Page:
LifeBridge Health has joined the ranks of healthcare organizations making a major investment in virtual care. The health system has created a “virtual hospital” which evaluates and in some cases treats patients remotely.
It follows in the footsteps of entities like the Chesterfield, MO-based Mercy Virtual Care Center, a four-story facility which focuses solely on virtual care, and Intermountain Healthcare’s virtual hospital service bringing together 35 telehealth programs.
The $54 million Mercy Virtual Care Center, which launched in late 2015, offers telestroke services, an electronic ICU, remote monitoring for thousands of patients and a team of virtual hospitalists.
The LifeBridge virtual hospital, for its part, is located at LifeBridge’s Sinai Hospital location in Baltimore and is integrated more directly with hospital operations. The program, which was rolled out after pilot testing at its Northwest Hospital facility, includes a hospital-based clinical command center where the care team tracks the number of incoming patients, patient discharges and bed availability across the LifeBridge system.
The virtual hospital delivers patient care through telemedicine services and international clinical call centers. The clinical call centers are staffed with nurses and advanced practice providers licensed in Maryland, while call centers in Manila and Jerusalem answer patient questions, manage prescription refill requests and schedule follow-up appointments and transportation.
Health system CMIO Dr. Jonathan Thierman, who leads the program, reports that center staff currently handle more than 1,000 patient cases per month virtually, according to an article appearing in the Baltimore Business Journal.
Under its virtual hospital model, emergency department providers communicate with patients using a videoconferencing monitor which paramedics bring to patients when responding to calls for medical assistance or when the hospital sends the ambulance to a patient. After conducting the videoconference, providers then treat the patient or direct them to another more appropriate level of care.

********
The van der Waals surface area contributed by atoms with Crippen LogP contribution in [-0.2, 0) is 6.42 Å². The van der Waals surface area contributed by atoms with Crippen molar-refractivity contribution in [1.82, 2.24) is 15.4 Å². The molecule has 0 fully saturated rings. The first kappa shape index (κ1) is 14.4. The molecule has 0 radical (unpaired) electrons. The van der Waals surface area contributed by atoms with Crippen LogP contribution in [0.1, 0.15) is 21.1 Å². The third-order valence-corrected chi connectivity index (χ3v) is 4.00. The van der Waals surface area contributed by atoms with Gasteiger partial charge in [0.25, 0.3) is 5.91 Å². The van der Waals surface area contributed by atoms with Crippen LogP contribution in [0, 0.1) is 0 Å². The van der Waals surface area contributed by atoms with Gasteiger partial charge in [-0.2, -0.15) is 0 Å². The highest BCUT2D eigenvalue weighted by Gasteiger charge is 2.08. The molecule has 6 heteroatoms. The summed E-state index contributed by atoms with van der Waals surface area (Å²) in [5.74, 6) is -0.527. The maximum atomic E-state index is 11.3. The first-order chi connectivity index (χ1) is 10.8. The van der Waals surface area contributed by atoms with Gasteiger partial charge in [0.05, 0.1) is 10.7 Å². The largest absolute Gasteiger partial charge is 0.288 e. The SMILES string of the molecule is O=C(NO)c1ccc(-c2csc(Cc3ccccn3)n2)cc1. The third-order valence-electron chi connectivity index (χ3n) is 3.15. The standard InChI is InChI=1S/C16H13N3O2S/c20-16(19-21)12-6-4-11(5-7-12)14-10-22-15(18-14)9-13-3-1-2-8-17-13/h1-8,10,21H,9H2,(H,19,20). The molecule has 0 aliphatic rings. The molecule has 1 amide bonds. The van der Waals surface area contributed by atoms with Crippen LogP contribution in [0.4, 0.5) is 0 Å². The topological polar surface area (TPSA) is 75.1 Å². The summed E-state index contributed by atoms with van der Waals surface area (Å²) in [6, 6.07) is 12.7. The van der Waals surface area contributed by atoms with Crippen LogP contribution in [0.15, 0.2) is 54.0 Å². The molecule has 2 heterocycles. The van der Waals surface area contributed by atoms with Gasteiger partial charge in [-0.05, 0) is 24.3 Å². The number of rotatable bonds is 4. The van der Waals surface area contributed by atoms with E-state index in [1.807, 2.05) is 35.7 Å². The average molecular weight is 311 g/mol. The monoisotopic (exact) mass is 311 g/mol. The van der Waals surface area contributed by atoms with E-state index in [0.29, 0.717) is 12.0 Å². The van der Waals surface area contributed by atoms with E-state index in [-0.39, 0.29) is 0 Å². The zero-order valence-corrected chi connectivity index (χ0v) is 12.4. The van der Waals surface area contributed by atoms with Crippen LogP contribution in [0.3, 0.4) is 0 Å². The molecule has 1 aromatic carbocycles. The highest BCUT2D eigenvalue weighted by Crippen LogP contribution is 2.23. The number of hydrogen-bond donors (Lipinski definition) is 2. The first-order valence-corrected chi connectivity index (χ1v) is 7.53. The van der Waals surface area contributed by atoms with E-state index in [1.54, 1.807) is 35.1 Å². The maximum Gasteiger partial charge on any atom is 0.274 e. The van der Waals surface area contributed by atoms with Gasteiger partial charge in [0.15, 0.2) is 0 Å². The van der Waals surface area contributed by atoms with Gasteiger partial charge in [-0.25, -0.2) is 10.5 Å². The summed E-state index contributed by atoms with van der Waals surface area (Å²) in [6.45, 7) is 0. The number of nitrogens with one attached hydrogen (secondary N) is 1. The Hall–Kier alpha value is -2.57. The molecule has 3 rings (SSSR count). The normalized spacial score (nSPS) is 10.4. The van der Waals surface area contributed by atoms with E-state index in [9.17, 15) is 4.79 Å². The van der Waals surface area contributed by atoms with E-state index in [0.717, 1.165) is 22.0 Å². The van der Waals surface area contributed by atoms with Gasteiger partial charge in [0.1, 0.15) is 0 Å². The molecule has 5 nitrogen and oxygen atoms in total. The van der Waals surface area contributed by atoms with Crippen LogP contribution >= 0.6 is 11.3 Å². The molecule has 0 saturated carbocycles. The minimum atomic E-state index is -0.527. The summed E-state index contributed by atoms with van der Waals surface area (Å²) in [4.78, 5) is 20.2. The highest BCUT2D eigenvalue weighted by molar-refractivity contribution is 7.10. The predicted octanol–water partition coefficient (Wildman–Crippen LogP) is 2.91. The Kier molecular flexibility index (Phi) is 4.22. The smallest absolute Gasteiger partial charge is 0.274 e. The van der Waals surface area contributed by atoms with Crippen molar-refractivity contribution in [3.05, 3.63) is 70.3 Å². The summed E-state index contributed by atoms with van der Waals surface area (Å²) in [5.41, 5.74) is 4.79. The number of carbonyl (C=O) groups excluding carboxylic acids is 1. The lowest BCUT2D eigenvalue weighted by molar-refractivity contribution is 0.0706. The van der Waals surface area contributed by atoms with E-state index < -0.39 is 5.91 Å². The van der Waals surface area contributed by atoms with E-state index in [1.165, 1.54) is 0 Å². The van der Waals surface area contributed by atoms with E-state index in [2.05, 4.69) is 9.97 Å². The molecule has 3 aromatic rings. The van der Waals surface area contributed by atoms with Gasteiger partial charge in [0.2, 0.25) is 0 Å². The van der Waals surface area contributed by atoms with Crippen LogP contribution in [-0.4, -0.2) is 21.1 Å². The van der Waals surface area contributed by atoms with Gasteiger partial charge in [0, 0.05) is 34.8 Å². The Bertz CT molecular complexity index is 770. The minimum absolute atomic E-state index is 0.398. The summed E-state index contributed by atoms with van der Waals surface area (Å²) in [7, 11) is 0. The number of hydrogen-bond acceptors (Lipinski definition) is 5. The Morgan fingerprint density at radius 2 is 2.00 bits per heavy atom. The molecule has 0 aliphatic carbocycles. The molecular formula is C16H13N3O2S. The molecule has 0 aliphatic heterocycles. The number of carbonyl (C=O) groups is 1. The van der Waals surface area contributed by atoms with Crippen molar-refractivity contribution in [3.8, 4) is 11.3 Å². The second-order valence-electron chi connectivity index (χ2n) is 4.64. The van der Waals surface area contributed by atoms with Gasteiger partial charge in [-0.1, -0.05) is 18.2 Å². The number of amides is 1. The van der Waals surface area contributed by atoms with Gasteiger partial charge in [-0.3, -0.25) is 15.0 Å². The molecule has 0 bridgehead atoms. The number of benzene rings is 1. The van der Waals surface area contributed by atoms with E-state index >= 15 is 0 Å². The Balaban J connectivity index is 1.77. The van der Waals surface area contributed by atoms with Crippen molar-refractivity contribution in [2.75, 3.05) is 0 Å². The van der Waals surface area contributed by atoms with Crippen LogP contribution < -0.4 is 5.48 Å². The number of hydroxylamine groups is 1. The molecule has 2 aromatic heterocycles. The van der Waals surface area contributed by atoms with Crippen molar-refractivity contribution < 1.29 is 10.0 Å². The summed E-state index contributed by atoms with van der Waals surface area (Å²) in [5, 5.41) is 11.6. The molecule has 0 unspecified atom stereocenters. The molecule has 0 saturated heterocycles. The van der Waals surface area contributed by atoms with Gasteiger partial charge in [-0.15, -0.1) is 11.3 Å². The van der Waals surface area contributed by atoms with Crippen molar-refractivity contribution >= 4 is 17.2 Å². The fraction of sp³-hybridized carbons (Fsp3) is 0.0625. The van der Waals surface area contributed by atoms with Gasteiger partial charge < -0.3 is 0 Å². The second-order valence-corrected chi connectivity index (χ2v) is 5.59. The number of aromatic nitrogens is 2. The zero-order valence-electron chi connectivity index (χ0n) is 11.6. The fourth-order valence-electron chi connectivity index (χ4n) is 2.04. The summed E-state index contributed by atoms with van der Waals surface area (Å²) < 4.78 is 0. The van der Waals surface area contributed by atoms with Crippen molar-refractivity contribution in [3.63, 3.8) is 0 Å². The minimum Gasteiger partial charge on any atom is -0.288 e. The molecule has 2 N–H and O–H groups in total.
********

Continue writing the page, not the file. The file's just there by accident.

Meanwhile, using videoconferencing tools, virtual hospital care providers see and interact with patients while nurses conduct triage screening. The virtual providers can also use portals to request or review tests or lab work, along with accessing nursing notes, making diagnoses and creating treatment plans.
In addition to providing better access to care, this program is improving throughput at both its Sinai and Northwest Hospital locations. In fact, during the Northwest Hospital pilot, overall door-to-provider times fell from an average of one hour and 26 minutes to less than 26 minutes, a 69% decrease, over just a few months.
This looks like a worthwhile alternative to the Mercy and Intermountain programs, which appear to be 100% focused on remote care. Integrating virtual services with day to day hospital services appears to offer some significant and easily-observed benefits. I’d be surprised if other hospitals and health systems aren’t trying out similar approaches elsewhere. (If they’re not, they probably should.)
It is worth noting that while Thierman doesn’t discuss how much it cost to put the virtual hospital infrastructure in place, it probably wasn’t cheap. Still, if this approach continues to have a big impact on efficiency and care delivery, it could pay for itself relatively quickly. The whole thing is worth watching.